The Heroism Of Atticus Finch
The Heroism of Atticus Finch: Essay
The racism which was prevalent in many small American towns in the 1930s is expertly illustrated in Harper Lees classic novel, To Kill A Mockingbird. Although there were several characters in the book, including the young narrator and her brother, the true main character is their father, Atticus Finch, a man of great integrity and intelligence. He is a very heroic figure, in more ways than one. He possesses such traits as being principled, determined, and whats more, he is a teacher to others. These all show him to be a hero of the most genuine kind.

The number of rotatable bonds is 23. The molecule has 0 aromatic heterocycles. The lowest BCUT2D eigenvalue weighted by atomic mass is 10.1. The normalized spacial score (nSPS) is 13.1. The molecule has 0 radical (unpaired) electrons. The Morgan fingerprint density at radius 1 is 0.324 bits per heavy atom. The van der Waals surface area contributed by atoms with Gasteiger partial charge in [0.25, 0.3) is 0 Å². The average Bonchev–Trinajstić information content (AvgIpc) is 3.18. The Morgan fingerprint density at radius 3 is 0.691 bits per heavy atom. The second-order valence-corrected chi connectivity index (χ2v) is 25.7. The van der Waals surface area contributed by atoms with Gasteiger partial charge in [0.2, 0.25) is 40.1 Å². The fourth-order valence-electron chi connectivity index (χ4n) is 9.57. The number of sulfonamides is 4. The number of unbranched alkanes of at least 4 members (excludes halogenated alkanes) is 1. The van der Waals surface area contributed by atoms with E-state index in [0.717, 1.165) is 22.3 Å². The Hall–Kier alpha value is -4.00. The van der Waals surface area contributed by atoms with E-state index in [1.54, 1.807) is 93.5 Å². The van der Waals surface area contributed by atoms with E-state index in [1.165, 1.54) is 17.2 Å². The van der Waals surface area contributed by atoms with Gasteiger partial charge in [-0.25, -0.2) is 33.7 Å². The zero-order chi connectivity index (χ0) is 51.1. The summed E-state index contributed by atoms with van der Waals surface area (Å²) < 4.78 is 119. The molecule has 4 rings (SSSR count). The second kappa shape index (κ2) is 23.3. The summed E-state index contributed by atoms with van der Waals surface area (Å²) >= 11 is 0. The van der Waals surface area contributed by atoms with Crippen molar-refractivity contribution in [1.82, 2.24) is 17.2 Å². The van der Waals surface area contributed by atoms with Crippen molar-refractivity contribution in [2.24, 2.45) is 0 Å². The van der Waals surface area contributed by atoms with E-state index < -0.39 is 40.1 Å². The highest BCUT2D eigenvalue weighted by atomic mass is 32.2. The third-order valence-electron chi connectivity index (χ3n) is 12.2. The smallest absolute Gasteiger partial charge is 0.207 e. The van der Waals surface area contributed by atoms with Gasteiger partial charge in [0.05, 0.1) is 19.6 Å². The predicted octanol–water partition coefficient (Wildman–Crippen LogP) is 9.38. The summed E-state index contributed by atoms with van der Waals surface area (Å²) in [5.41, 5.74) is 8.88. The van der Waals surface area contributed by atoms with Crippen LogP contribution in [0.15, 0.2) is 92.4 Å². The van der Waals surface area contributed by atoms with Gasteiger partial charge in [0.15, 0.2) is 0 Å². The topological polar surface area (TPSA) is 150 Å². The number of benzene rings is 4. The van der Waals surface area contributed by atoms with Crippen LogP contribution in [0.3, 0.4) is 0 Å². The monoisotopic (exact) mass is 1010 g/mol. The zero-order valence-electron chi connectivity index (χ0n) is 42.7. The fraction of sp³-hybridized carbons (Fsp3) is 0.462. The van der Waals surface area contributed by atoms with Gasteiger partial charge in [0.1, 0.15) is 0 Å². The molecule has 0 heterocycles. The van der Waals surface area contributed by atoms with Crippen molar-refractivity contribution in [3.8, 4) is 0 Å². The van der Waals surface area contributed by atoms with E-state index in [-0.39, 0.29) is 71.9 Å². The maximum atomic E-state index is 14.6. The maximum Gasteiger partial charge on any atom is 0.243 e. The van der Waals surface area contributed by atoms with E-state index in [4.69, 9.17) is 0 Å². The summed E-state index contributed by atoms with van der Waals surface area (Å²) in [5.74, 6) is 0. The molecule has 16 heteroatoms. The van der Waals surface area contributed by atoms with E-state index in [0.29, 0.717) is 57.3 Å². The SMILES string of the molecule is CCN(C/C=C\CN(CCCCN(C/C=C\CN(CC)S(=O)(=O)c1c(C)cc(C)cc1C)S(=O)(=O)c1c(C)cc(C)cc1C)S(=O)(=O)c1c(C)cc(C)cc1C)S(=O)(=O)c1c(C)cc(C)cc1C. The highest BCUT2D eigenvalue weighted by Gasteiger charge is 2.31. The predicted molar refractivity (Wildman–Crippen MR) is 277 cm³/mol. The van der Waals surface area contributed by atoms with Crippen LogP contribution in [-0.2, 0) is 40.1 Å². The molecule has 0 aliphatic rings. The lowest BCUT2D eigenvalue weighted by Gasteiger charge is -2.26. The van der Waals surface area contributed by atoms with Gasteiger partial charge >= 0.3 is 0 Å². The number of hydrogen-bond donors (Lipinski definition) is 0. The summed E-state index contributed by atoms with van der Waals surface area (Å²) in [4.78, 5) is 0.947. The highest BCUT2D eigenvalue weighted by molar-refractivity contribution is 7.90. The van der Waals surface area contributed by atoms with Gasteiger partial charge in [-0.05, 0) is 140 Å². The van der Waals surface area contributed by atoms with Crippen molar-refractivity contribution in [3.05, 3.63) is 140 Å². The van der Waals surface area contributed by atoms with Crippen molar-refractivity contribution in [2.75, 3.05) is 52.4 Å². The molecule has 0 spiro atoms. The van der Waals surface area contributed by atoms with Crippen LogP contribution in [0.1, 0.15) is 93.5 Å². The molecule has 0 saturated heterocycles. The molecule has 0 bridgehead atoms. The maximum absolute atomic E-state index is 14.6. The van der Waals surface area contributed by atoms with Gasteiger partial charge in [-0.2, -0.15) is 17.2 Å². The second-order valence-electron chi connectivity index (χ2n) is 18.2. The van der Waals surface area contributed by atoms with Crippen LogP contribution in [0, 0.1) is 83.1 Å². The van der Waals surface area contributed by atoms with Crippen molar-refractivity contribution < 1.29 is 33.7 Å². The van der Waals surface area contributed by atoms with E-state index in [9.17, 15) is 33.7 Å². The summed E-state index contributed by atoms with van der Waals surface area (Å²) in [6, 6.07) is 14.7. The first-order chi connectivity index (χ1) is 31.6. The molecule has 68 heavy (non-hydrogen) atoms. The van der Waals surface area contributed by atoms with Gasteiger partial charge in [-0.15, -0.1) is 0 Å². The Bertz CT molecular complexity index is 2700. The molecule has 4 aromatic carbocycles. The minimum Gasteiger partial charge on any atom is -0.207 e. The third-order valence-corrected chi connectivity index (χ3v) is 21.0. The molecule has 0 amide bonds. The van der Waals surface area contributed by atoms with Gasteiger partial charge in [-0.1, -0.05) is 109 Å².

Atticus Finchs principles are clear almost from the very beginning of the book when he shows quite clearly that he does not look down on the young Walter and the rest of the Cunninghams. His daughter scoffs at the penniless Walter, but Atticus maintains that he is a person, just like anyone else. Mr. Finch also says the same things about the mysterious and elusive Boo Radley, and he will not permit his children to tease him. Even the title of the novel reflects Atticuss principles; he will not shoot a mockingbird nor condone anyone else who does so,
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